The USNS GEIGER - my ship...our ship. I was asked by the Chief Mate - Bob Husband if I was interested in Commanding a Lifeboat Racing Team. I said I was...before long, there was a team assembled...actually two teams. Overtime, "Commanding" became "Coaching"...Husband deciding he'd take the Coxswain's position when the final team was chosen.
I had joined MSTS after sailing for some years with Socony Mobil, and though I had a Second Mates License, I was but a Junior Third Mate at the time with MSTS. It made no difference to me...I enjoyed the physical, and professional aspects of the thing. I dove into this venture like an Army Drill Sergeant. As the youngest on the team - I was 29, and in good shape, Husband was going to sweat...they all were going to included...we had three-months to get ready.

For starters, Special Services outfitted us with a couple of Rowing Machines we could practice with while at sea. Turning the enclosed Starboard Promenade Deck into a Gym, rain, or shine, heavy weather or not, we could build ourselves up with these was not easy at first.
The outside upper decks, all Teak covered, became our calistenics, and running places, having due respect for our passengers of course. After a year with Socony Mobil I was called into active duty in the Navy...three months Boot Camp in Brainbridge came in handy here. Strange, but I enjoyed Boot Camp inspite of the fact that after a year with Socony, and older seamen as shipmates giving me an "old man's" temperment, I rather quickly adapted to being a "kid" again. However, I knew enough to acquire some "Rank", becoming a Platoon Leader right off.
Marching, and calistenics became a favorite...I would have done great in an Army, or Marine Corps Boot Camp. Here, now, on the Geiger all my military "gung-ho" - "Drill Sergeant" nature came out...all I wanted to do was "train". When in port, we'd have two of the ship's Emergency Lifeboats in the water...big, clunky things...not really meant for rowing, brought out the best in us, and the blisters, and sores. Hands never healed...the "tail-bone" raw...down to the bone...muscles we never knew we had was rough.
After a month or so it was no problem to complete all the series of calistenics, and running. The Rowing Machines not a challenge anymore...the team becoming quite strong physically. At first we thought the biggest, and burliest of our volunteers would lead us to victory...we had one Cook/Baker so strong he actually broke an oar...but later on we began to realize it was endurance that mattered, and the "average" built fellows wound up in the final team. We joked that the Baker, a great pastries chef, got his strength from filling pastries...though he was "big".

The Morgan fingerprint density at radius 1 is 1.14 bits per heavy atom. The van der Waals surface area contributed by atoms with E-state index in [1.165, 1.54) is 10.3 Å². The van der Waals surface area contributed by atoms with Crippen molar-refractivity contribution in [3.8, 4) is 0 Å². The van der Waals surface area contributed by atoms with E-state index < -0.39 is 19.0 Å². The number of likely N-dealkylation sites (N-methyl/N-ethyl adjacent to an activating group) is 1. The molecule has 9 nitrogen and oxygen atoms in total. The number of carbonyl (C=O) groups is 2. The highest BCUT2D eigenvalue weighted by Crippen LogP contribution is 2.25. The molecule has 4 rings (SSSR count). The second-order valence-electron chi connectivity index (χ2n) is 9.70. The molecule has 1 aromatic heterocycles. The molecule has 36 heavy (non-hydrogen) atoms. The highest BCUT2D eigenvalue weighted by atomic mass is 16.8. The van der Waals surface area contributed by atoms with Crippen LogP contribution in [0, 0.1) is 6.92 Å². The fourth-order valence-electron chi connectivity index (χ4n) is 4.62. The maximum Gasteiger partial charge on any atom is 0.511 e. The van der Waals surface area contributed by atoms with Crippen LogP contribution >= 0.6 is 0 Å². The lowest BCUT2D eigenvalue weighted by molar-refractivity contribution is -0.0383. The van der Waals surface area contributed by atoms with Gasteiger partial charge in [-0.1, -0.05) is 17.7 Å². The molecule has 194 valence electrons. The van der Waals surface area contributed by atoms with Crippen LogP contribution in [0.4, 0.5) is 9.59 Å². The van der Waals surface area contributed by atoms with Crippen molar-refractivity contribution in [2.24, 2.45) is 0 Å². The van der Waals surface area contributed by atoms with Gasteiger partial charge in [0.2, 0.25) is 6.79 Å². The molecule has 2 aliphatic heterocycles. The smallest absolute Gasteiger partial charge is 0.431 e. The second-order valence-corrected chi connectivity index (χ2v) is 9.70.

On one voyage we answered a Med Evac...the Chief Mate feeling so confident in some of us, that he asked the Skipper if he could row over to the other ship. It was a bit rough...the seas choppy...maybe ten feet in height. Using one of the metal lifeboats assigned as "Emergency Boats" was launched, and away they rowed in this big, clunky thing. Over to the other ship about a half-mile away, picking up the subject, and returning, all went well until "hooking up" on the falls, when after both hooks were set, the sea dropped out from under the boat...boom...but the falls, and davits held. I was the Mate On Watch at the time, and watching from the wing of the bridge way above, as was the Captain. Boom again...too much for the old skipper to watch...he left for the wheelhouse having second thoughts if all this was a good idea. Though smaller than the large hundred person lifeboats...they could hold fifty, and were built, as were the davits, and falls to handle such events with a five to one safety was all well built. Finally the boat was brought to the boat deck, the patient brought down to the ship's hospital, and the whole evolution a success. The only outstanding difference for the day, and age was that it was rowed...the engine not used. Actually, these "bath-tub" like boats, though outfitted with oars, the oars are only there in emergency to at least get the boat to a safe distance from the ship if sinking, or on fire...they are not rowing boats. The boats used for the International Lifeboat Races are rowing boats...designed to be rowed, and are not really "Lifeboats" as such. Lifeboats are filled with survival gear - food, water, etc. in lockers, plus air-tanks, which take up alot of the internal space. The lockers, which are tanks in themselves, are fitted under the thwarts. In the rowing monomoys this space is open...good to stretch the legs under for an advantage in rowing...there are no air-tanks under the side fact nothing other than the hull, and additional weight...not even "releasing gear"...just a bare boat weighing a ton, or even less. However, they are not sculls, or shells...there's nothing "comfortable" in them...just benches, and there in are the nemesis of the tail-bone. There isn't a cushion made, we even tried Kapok Lifejackets...nothing helped. In the end it was just bone to had a sore-ass that stayed sore as long as you continued in the "sport", or whatever.
Hands were no better off...they never healed...gloves - forget it. Rowing these things in competition are just one torturous thing...bloody, bloody, bloody. On one return trip to New York, we loaded the two wooden monomoys on board, and took them along on our trips...our rowing real lifeboats for the competition over. Wherever we went, in went the boats, and it was row, row, row...along with the calistenics, and rowing...we were becoming "Vikings".

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